Reverse mentoring and unconscious bias training are two tools that Mitie used to train its executive leadership team in diversity – which could become standard tools across the FM industry.
The company’s use of the tools has led it to be named Top 50 Inclusive UK employer for the third year running.
Mitie said its executive team had worked with members of its six diversity networks as a part of the unconscious bias training and reverse mentorship schemes,
Meanwhile, relevant reading materials and guides had been rolled out to all Mitie line managers and to colleagues on the front line.
These efforts are underpinned by company-wide initiatives, such as launching ‘Count Me In’, Mitie’s 12-month campaign to promote conversations on inclusion, offering diversity awareness modules for all employees and organising internal events to mark important dates, including Black History Month and Pride Month. This year Mitie also launched its ‘Big Equality Summit’, an online forum chaired by Mitie’s CEO, Phil Bentley.
The Inclusive Top 50 UK Employers List recognises businesses that are working to create a diverse and inclusive workforce by promoting all strands of diversity, such as age, disability, gender, sexual orientation and race.
The list is compiled by a panel of expert judges, following a review of the businesses’ efforts to promote inclusion across a number of areas, including recruitment and training.
Mitie joins the list of well-known brands, such as Talk Talk and E.ON, also ranking in the top 50.
Bentley said: “This announcement is clear proof that our efforts are having a positive impact and demonstrates our commitment to being the voice of our people and be the standard-bearer for the FM industry”.
He added: “However, there’s still much more that we can do. We’re committed to continuing this work to ensure Mitie is a company where colleagues from any walk of life can bring their true selves to work and offer every individual the opportunity to succeed.”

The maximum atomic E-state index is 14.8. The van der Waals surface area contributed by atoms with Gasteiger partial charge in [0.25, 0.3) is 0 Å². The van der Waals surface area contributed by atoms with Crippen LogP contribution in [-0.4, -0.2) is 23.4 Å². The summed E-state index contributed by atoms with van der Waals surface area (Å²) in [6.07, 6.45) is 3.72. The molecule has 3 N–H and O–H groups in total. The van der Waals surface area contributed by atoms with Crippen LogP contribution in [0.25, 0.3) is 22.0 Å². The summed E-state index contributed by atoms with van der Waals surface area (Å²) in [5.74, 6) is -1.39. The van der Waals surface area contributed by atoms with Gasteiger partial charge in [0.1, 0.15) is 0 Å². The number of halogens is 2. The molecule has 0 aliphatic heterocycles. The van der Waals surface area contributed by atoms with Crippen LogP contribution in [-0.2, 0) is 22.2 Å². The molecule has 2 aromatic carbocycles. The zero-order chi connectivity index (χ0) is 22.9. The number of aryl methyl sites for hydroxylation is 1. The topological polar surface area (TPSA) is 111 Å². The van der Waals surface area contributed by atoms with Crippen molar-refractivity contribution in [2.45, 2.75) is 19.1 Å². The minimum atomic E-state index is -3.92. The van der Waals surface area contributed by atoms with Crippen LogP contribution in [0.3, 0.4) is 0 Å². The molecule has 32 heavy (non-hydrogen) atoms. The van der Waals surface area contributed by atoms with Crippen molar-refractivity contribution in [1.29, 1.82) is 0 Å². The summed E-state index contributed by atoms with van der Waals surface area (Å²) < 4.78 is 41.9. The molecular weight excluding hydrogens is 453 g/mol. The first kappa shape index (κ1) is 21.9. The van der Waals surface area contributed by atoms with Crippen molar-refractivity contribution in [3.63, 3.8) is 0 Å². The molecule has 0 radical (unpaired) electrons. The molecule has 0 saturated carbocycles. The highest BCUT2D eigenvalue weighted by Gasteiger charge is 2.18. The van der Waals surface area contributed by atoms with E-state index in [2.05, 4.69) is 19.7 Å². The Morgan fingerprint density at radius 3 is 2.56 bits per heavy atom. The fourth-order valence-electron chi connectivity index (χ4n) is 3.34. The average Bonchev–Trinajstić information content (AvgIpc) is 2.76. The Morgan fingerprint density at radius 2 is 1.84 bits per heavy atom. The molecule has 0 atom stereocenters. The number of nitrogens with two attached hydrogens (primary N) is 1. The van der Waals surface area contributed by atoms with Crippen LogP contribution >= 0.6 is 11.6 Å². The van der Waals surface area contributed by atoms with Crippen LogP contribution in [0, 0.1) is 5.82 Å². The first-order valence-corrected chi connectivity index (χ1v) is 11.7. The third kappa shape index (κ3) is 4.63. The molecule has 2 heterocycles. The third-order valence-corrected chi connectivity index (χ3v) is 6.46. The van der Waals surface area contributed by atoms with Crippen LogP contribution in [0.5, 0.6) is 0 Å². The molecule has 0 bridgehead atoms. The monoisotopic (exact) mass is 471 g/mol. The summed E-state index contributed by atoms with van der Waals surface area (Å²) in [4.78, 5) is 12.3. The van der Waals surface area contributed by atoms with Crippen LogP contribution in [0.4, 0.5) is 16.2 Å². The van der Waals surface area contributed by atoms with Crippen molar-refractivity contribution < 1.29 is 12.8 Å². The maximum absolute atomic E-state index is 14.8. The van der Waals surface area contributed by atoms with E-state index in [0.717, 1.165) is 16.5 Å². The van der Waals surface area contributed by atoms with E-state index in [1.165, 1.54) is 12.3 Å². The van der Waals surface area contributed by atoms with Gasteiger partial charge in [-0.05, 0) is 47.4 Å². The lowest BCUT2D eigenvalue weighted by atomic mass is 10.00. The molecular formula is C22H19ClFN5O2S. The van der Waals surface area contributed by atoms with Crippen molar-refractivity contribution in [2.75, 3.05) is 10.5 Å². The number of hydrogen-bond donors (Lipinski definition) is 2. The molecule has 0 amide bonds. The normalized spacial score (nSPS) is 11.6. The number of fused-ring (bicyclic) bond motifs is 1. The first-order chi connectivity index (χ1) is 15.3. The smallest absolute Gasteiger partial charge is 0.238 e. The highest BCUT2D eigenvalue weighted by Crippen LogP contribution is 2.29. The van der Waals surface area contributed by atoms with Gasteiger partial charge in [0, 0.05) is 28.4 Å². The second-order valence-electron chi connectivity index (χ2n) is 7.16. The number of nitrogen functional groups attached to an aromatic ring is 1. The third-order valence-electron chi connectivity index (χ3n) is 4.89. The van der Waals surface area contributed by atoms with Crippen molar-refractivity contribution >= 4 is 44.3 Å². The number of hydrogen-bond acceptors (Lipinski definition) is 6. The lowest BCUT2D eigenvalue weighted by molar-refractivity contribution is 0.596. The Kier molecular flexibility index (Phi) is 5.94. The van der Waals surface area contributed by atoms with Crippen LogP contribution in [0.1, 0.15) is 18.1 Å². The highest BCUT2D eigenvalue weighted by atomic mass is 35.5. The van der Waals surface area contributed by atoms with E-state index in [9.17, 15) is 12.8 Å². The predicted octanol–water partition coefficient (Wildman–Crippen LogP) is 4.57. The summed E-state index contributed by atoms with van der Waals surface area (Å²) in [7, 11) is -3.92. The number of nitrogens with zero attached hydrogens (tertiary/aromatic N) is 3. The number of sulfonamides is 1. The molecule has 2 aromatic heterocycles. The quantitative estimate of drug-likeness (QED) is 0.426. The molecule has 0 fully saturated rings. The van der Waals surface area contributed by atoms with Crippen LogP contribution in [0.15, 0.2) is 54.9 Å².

Jo Simovic, COO, Umbrella Training, said: "Reverse mentoring is actually critical to business success. It not only supports top management to understand what the challenges actually are on the front line, but also humanises senior execs to those who won't ordinarily have an insight into how decisions are made within an organisation.
"A well-documented 'Iceberg of Ignorance' study found that CEOs of larger organisations only know 4 per cent of what's happening on the front line, middle managers 9 per cent, and supervisors 74 per cent. These are startling statistics.
"The challenge organisations have to bridge these gaps are vast. This lack of awareness both from the top down and bottom up not only lead to disengaged workforces, but also mean lesser productivity and business performance.
"Reverse mentoring gives organisations a real opportunity to bring people together and create a 'lived-in' understanding across all levels. If you are able to recognise an issue at all levels, the problem-solving and decision-making process will be far more efficient and effective."
“While this is starting to gain momentum in some FM businesses, we are actively encouraging organisations to use apprenticeships as a means of embedding reverse mentoring to enhance their performance.”
Andrew Hulbert, managing director for Pareto, added: "We’ve used reverse mentoring within Pareto from the outset.
"As we were set up by a couple of young entrepreneurs we knew from the beginning that the way we would grow this business was to employ people who were better than us and let them show us how to run the business.
"What this lead to was bringing in exceptional talent within FM and letting that talent show us the best way to run things.
"Ultimately we just set up an inclusive vehicle that encouraged diversity and gave opportunities to people, who normally wouldn’t get them in traditional FM.
"This enabled reserve mentoring to become part of our day to day and very organically grew to be engrained in our culture."
Image credit | iStock